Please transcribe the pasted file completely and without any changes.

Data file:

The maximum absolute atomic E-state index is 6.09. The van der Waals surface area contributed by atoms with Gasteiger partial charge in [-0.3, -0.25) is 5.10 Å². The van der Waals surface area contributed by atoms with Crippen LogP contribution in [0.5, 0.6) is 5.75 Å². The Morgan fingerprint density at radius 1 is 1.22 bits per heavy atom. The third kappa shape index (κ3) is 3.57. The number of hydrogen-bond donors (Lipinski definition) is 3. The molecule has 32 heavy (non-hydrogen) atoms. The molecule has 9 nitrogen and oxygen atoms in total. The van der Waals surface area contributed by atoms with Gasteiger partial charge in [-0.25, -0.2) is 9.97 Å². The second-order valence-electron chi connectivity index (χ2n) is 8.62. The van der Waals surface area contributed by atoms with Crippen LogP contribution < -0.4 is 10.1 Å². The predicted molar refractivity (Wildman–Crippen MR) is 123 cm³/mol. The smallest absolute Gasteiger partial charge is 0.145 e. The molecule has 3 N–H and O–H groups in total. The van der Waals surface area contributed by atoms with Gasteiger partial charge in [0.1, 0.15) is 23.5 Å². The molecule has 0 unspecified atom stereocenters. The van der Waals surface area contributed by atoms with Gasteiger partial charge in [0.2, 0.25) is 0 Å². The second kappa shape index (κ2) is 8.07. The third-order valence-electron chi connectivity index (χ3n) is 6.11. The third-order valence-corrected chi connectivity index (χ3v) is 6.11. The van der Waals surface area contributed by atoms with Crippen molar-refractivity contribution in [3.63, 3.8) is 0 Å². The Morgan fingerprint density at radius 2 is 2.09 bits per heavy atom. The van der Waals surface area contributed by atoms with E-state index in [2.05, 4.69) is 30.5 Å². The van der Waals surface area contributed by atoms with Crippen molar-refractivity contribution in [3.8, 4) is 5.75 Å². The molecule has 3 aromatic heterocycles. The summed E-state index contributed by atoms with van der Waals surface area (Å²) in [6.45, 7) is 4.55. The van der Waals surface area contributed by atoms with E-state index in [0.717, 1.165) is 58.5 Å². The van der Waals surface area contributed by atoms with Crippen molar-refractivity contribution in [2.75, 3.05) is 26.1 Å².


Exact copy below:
The maximum absolute atomic E-state index is 6.09. The van der Waals surface area contributed by atoms with Gasteiger partial charge in [-0.3, -0.25) is 5.10 Å². The van der Waals surface area contributed by atoms with Crippen LogP contribution in [0.5, 0.6) is 5.75 Å². The Morgan fingerprint density at radius 1 is 1.22 bits per heavy atom. The third kappa shape index (κ3) is 3.57. The number of hydrogen-bond donors (Lipinski definition) is 3. The molecule has 32 heavy (non-hydrogen) atoms. The molecule has 9 nitrogen and oxygen atoms in total. The van der Waals surface area contributed by atoms with Gasteiger partial charge in [-0.25, -0.2) is 9.97 Å². The second-order valence-electron chi connectivity index (χ2n) is 8.62. The van der Waals surface area contributed by atoms with Crippen LogP contribution < -0.4 is 10.1 Å². The predicted molar refractivity (Wildman–Crippen MR) is 123 cm³/mol. The smallest absolute Gasteiger partial charge is 0.145 e. The molecule has 3 N–H and O–H groups in total. The van der Waals surface area contributed by atoms with Gasteiger partial charge in [0.1, 0.15) is 23.5 Å². The molecule has 0 unspecified atom stereocenters. The van der Waals surface area contributed by atoms with Gasteiger partial charge in [0.2, 0.25) is 0 Å². The second kappa shape index (κ2) is 8.07. The third-order valence-electron chi connectivity index (χ3n) is 6.11. The third-order valence-corrected chi connectivity index (χ3v) is 6.11. The van der Waals surface area contributed by atoms with Crippen molar-refractivity contribution in [3.63, 3.8) is 0 Å². The Morgan fingerprint density at radius 2 is 2.09 bits per heavy atom. The van der Waals surface area contributed by atoms with E-state index in [2.05, 4.69) is 30.5 Å². The van der Waals surface area contributed by atoms with Crippen molar-refractivity contribution in [3.8, 4) is 5.75 Å². The molecule has 3 aromatic heterocycles. The summed E-state index contributed by atoms with van der Waals surface area (Å²) in [6.45, 7) is 4.55. The van der Waals surface area contributed by atoms with E-state index in [0.717, 1.165) is 58.5 Å². The van der Waals surface area contributed by atoms with Crippen molar-refractivity contribution in [2.75, 3.05) is 26.1 Å².